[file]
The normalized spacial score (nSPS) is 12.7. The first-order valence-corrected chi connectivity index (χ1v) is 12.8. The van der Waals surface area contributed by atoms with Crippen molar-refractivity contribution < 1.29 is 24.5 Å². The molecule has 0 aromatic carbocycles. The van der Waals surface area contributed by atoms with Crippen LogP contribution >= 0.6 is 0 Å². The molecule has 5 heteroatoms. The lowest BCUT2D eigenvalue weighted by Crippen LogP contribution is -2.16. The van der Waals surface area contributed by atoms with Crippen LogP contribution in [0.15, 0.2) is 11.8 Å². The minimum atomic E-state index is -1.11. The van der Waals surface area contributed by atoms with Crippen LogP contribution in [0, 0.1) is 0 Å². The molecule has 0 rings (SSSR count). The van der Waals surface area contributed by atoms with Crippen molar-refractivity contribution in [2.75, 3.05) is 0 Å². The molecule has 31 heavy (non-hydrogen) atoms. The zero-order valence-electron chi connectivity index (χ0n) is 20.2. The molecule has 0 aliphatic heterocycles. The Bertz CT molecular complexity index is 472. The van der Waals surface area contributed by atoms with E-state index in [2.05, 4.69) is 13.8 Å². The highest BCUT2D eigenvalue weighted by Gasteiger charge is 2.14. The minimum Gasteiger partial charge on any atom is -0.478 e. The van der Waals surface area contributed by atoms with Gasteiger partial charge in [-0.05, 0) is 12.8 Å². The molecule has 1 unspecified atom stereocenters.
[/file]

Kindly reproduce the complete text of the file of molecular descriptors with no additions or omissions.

The normalized spacial score (nSPS) is 12.7. The first-order valence-corrected chi connectivity index (χ1v) is 12.8. The van der Waals surface area contributed by atoms with Crippen molar-refractivity contribution < 1.29 is 24.5 Å². The molecule has 0 aromatic carbocycles. The van der Waals surface area contributed by atoms with Crippen LogP contribution >= 0.6 is 0 Å². The molecule has 5 heteroatoms. The lowest BCUT2D eigenvalue weighted by Crippen LogP contribution is -2.16. The van der Waals surface area contributed by atoms with Crippen LogP contribution in [0.15, 0.2) is 11.8 Å². The minimum atomic E-state index is -1.11. The van der Waals surface area contributed by atoms with Crippen LogP contribution in [0, 0.1) is 0 Å². The molecule has 0 rings (SSSR count). The van der Waals surface area contributed by atoms with Crippen molar-refractivity contribution in [2.75, 3.05) is 0 Å². The molecule has 31 heavy (non-hydrogen) atoms. The zero-order valence-electron chi connectivity index (χ0n) is 20.2. The molecule has 0 aliphatic heterocycles. The Bertz CT molecular complexity index is 472. The van der Waals surface area contributed by atoms with E-state index in [2.05, 4.69) is 13.8 Å². The highest BCUT2D eigenvalue weighted by Gasteiger charge is 2.14. The minimum Gasteiger partial charge on any atom is -0.478 e. The van der Waals surface area contributed by atoms with Gasteiger partial charge in [-0.05, 0) is 12.8 Å². The molecule has 1 unspecified atom stereocenters.